What can Yale do with 17 million dollars? Pay a full-time professor for 94 years. Pay full tuition for 290 students. Complete 85 percent of the renovations on Sterling Memorial Library. Or, renovate one house. This September, University Provost Ben Polak announced in a campus-wide email that the President’s House at 43 Hillhouse Avenue would be undergoing a 17 million dollar renovation, entirely funded by an anonymous gift. The staggering price tag of the project has been raising a few eyebrows, as well as voices, around campus over the past six months.
Renovations on the residence actually began last summer and should finish this coming fall, when President Salovey, GRD ’86, his wife Marta Moret, SPH ’84, and their dog Portia will move in.
To complicate the perception of this project, just after the announcement of the renovation, news of Yale’s 39 million dollar budget deficit spread throughout campus. Budget cuts, layoffs, and reductions in funding followed. With the backdrop of the deficit, the renovations were cast in further doubt.
As high as 17 million dollars sounds, the original budget was even higher. Polak scaled back the original plans in order to cut down on the cost. “We went through and looked for ways to do things more cheaply and cut things out of the project,” he said in an inter- view. It’s possible that the roof may still leak because a repair was removed from the plans. An expensive HVAC system was cut and the second floor air conditioning system along with the design for its fence were ultimately lessened. Neither President Salovey nor President Levin have been involved in the renovations because of a conflict of interest. “The capital projects process was altered because the president usually plays a big role, but he was removed from the decision making here,” said Judith Chevalier, co-chair of the University Budget Committee.
There are 17 million other ways for donors to spend 17 million dollars, such as endowing more professorships, hiring more professionals to help with student mental health, and raising wages for facilities workers. At face (and numerical) value, the project sounds exorbitant. But if Salovey uses the home at its full capacity and for its ideal purpose, then the space has the potential to better foster community, tradition, and connections for all of Yale—from matriculation to life past commencement.
Both Mark Twain and Charles Dickens called Hillhouse Avenue, where the President’s House stands, the most beautiful street in America. The street originated as the urban center of an agricultural region transforming into a city, a process that accelerated after the Revolution- ary War and into the early 19th century. Henry Farnam, an upstate New York farm boy turned railroad magnate, settled in New Haven and built the mansion at 43 Hillhouse in 1871. Its original incarnation as an elaborate, turreted Victorian Gothic structure stood until the 1930s. When Charles Seymour became the first Yale president to inhabit the house, after Farnam bequeathed his home to the University, the house underwent a major facelift. “[President Seymour’s] wife refused to live in such a monstrosity,” said Yale archivist Judy Schiff, “because by that time, this very high Gothic style had become very unfashionable and the style of the day was Colonial Revival.” Except for some minor updates and improvements, the over- all structure of the house has remained unchanged since the transformation from Victorian to Colonial in 1934.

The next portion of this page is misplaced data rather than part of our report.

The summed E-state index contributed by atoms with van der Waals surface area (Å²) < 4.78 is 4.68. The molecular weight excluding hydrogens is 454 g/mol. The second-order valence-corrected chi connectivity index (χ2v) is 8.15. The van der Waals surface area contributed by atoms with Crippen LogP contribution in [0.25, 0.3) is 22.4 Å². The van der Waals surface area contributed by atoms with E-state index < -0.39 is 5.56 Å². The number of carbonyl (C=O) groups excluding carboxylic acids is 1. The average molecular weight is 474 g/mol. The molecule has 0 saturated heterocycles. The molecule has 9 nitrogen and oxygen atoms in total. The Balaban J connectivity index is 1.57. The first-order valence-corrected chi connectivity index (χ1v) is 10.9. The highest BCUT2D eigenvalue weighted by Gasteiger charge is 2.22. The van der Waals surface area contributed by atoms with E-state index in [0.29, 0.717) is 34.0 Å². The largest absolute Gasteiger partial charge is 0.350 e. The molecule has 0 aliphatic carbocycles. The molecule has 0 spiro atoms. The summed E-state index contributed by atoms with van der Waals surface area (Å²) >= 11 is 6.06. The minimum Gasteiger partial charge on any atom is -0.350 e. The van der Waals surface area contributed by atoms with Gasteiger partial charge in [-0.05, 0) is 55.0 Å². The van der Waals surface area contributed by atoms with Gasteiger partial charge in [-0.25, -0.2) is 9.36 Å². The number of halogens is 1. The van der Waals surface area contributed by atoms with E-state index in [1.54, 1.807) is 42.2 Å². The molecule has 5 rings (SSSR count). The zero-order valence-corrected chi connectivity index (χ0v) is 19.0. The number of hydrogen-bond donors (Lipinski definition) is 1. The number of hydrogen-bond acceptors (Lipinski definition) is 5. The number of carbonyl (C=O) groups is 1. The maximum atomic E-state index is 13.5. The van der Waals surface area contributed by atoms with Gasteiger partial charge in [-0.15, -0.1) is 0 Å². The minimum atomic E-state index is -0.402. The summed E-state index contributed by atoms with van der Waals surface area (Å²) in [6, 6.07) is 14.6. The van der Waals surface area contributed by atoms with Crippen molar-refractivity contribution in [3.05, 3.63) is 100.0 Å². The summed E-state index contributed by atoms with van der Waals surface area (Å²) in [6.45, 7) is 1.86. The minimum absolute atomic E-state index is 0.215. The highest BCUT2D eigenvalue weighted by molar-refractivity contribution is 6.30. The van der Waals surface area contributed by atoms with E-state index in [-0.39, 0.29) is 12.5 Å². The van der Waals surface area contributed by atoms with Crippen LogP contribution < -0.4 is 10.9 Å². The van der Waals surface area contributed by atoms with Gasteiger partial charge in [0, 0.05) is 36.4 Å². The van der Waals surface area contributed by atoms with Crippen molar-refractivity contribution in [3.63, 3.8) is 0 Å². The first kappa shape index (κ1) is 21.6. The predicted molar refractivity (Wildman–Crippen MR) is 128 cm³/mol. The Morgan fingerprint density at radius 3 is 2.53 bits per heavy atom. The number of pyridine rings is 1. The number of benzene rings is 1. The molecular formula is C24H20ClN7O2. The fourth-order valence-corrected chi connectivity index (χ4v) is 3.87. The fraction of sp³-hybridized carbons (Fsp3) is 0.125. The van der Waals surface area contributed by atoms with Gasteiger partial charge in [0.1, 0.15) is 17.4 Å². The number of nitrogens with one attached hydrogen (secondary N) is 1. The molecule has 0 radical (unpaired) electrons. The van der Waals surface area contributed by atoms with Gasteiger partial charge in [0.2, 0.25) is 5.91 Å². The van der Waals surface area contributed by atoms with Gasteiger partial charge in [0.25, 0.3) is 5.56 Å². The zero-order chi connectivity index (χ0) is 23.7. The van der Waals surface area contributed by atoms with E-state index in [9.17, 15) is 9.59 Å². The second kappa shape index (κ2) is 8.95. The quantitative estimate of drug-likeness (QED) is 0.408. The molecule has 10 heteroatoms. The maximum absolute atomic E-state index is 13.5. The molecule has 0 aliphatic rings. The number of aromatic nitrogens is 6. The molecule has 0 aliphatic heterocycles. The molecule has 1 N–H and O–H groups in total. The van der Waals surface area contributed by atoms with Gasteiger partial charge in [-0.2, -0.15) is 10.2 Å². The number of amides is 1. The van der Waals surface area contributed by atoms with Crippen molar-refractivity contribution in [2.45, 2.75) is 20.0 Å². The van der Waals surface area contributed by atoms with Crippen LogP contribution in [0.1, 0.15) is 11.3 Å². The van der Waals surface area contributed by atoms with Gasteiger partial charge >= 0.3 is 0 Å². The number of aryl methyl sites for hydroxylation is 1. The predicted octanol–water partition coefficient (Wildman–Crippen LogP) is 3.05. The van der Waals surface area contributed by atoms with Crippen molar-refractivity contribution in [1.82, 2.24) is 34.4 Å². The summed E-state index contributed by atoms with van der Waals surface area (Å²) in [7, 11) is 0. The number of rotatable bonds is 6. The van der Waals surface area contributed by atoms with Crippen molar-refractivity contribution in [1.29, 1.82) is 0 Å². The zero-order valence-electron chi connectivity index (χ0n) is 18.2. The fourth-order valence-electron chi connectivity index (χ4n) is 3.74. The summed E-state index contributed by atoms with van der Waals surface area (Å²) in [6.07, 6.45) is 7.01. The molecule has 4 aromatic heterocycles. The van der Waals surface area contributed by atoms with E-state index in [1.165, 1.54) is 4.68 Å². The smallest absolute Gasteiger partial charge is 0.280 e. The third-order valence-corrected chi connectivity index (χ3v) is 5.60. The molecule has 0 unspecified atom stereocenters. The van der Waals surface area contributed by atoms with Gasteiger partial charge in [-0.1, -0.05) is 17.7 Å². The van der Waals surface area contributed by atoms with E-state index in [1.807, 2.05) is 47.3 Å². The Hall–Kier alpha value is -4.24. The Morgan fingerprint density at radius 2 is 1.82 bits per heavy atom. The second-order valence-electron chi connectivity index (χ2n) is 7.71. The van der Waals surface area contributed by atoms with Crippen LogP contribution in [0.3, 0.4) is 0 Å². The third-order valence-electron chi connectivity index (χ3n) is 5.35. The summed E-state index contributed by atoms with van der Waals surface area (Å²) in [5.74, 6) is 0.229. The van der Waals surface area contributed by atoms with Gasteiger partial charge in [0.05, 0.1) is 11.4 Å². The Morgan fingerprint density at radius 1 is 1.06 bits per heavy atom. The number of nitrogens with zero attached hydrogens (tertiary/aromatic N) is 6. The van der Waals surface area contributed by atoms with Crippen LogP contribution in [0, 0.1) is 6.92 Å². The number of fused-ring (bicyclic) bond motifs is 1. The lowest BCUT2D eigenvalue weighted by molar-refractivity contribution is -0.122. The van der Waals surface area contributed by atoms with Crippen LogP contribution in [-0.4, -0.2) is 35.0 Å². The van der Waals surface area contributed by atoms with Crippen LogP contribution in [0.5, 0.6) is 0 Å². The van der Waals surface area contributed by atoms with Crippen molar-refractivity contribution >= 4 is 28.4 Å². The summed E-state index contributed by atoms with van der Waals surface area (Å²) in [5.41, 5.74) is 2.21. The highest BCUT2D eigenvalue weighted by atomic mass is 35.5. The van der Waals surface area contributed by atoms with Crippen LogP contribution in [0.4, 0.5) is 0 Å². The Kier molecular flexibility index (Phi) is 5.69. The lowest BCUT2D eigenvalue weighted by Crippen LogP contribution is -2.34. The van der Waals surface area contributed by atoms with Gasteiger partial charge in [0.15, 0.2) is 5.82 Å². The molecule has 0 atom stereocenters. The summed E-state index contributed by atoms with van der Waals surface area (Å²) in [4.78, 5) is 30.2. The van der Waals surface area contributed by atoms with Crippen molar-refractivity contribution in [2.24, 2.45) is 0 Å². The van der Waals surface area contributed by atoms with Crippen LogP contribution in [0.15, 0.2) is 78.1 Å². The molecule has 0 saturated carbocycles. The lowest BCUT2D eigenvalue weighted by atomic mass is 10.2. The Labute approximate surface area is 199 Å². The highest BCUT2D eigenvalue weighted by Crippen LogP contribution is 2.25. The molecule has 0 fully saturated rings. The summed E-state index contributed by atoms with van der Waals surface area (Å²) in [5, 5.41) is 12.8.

Considering the number of decades that have passed since then, renovation was ultimately necessary: the house was in desperate need of repair. Window frames were rot- ting, the structure was not up to fire code, the electrical wiring proved hazardous, and the inefficient heating and cooling systems needed updating. According to Polak, “the furniture was famously falling apart.” The renovations aim to make the house easier to run for the staff. In addition, the house also functions as a mini-museum, displaying major artworks from the collection at the Yale University Art Gallery. The safety of the paintings on view required both security and sprinkler system improvements.